Mitigation of the U.S. agrifood sector's contribution to human and planetary health: a case study

Document Type

Journal Article

Publication Date



Frontiers in nutrition






agrifood; beef; climate change; communication; policy; political will


The relationship of the United States (U.S.) agrifood sector to climate change is bidirectional; cattle production for beef consumption generates methane and nitrous oxide, both of which are potent greenhouse gases (GHGs). These gases contribute to global warming which in turn increase the frequency and strength of adverse catastrophic events, which compromise the food supply. Increased GHGs also affect crop yields and the micronutrient content of crops, which adversely affect the prevalence of food and nutrition insecurity, particularly in low- and middle-income countries. Because the U.S. is a major contributor to global warming, we have a special responsibility to reduce our contribution to the generation of GHGs. The dilemma is that beef is a highly nutritious and desirable food, with excess consumption in the U.S. and under consumption in other parts of the world, but a desirable source of nutrients in low- and middle-income countries (LMICs). Reductions in fossil fuels have been a major focus of concern, and the agrifood system has been largely ignored. Policy changes to reduce beef consumption have been resisted at the highest levels of government. Furthermore, shifts to more plant-based diets have been contentious. Successful reductions in beef consumption will require individual, institutional, municipal, and state initiatives. Building the political will for change will require a compelling communication campaign that emphasizes the unsustainable contribution of beef consumption to climate change and land and water use.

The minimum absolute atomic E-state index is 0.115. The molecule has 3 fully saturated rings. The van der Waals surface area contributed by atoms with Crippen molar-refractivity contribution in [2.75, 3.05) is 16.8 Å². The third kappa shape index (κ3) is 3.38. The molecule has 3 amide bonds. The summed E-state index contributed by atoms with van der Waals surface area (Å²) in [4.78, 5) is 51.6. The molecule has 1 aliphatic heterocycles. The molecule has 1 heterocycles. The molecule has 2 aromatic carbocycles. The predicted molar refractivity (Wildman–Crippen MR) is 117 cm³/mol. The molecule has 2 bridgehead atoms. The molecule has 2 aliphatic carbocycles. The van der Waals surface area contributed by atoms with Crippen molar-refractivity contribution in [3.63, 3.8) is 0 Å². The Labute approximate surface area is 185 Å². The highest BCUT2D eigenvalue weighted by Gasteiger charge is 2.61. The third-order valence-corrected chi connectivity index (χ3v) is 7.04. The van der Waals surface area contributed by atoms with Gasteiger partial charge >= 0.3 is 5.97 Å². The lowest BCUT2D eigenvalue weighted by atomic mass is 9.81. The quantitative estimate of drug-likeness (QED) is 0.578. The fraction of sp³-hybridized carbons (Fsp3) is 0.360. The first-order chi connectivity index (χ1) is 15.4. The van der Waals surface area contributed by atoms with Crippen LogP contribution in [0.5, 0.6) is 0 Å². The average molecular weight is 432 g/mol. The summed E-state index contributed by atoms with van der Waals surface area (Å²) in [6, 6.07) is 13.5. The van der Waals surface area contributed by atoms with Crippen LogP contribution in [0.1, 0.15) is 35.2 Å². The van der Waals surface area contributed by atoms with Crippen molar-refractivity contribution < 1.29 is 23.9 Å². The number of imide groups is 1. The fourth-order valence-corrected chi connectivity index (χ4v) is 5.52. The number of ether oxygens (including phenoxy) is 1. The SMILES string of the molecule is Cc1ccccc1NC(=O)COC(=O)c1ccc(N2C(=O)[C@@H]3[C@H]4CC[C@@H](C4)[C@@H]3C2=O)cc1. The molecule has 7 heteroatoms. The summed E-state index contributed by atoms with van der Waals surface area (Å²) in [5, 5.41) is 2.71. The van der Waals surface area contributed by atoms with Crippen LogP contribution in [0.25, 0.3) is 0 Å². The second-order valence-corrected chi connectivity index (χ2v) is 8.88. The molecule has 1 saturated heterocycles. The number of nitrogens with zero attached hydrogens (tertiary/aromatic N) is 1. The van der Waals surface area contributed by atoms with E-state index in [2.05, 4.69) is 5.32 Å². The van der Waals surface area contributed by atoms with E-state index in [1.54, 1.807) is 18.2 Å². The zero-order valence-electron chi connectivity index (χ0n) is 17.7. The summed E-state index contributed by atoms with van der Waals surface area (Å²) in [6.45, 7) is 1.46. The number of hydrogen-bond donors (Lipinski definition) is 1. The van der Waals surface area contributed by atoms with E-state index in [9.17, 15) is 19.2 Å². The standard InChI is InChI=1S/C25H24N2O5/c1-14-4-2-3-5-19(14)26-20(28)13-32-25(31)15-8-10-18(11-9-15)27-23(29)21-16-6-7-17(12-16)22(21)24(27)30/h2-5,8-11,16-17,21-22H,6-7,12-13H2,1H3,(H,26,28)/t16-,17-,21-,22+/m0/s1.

Prevention and Community Health